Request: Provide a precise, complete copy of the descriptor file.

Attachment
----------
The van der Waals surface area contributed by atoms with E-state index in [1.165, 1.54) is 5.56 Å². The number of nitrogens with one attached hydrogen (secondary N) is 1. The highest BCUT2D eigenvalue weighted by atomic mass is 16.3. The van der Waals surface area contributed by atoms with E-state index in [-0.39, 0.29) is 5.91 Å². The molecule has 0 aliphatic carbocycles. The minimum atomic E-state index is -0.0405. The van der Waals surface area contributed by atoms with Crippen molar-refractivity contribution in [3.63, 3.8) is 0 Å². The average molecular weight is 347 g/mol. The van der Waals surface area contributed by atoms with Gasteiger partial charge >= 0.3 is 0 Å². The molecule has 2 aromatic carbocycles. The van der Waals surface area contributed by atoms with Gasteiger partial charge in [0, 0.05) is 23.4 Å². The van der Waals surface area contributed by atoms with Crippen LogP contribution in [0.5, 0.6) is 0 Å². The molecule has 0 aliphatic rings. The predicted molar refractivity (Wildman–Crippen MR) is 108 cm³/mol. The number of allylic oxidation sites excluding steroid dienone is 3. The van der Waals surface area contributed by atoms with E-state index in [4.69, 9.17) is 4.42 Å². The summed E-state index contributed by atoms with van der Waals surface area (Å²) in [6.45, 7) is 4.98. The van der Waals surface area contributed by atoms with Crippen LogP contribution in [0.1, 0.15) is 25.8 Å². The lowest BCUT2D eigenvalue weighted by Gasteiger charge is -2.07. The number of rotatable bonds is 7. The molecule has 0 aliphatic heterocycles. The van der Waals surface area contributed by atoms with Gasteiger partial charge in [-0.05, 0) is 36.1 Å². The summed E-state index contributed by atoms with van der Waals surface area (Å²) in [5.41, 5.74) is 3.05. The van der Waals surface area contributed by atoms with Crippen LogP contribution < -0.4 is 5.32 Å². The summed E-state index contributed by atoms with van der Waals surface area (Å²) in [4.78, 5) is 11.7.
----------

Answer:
The van der Waals surface area contributed by atoms with E-state index in [1.165, 1.54) is 5.56 Å². The number of nitrogens with one attached hydrogen (secondary N) is 1. The highest BCUT2D eigenvalue weighted by atomic mass is 16.3. The van der Waals surface area contributed by atoms with E-state index in [-0.39, 0.29) is 5.91 Å². The molecule has 0 aliphatic carbocycles. The minimum atomic E-state index is -0.0405. The van der Waals surface area contributed by atoms with Crippen molar-refractivity contribution in [3.63, 3.8) is 0 Å². The average molecular weight is 347 g/mol. The van der Waals surface area contributed by atoms with Gasteiger partial charge >= 0.3 is 0 Å². The molecule has 2 aromatic carbocycles. The van der Waals surface area contributed by atoms with Gasteiger partial charge in [0, 0.05) is 23.4 Å². The van der Waals surface area contributed by atoms with Crippen LogP contribution in [0.5, 0.6) is 0 Å². The molecule has 0 aliphatic rings. The predicted molar refractivity (Wildman–Crippen MR) is 108 cm³/mol. The number of allylic oxidation sites excluding steroid dienone is 3. The van der Waals surface area contributed by atoms with E-state index in [4.69, 9.17) is 4.42 Å². The summed E-state index contributed by atoms with van der Waals surface area (Å²) in [6.45, 7) is 4.98. The van der Waals surface area contributed by atoms with Crippen LogP contribution in [0.1, 0.15) is 25.8 Å². The lowest BCUT2D eigenvalue weighted by Gasteiger charge is -2.07. The number of rotatable bonds is 7. The molecule has 0 aliphatic heterocycles. The van der Waals surface area contributed by atoms with Gasteiger partial charge in [-0.05, 0) is 36.1 Å². The summed E-state index contributed by atoms with van der Waals surface area (Å²) in [5.41, 5.74) is 3.05. The van der Waals surface area contributed by atoms with Crippen LogP contribution < -0.4 is 5.32 Å². The summed E-state index contributed by atoms with van der Waals surface area (Å²) in [4.78, 5) is 11.7.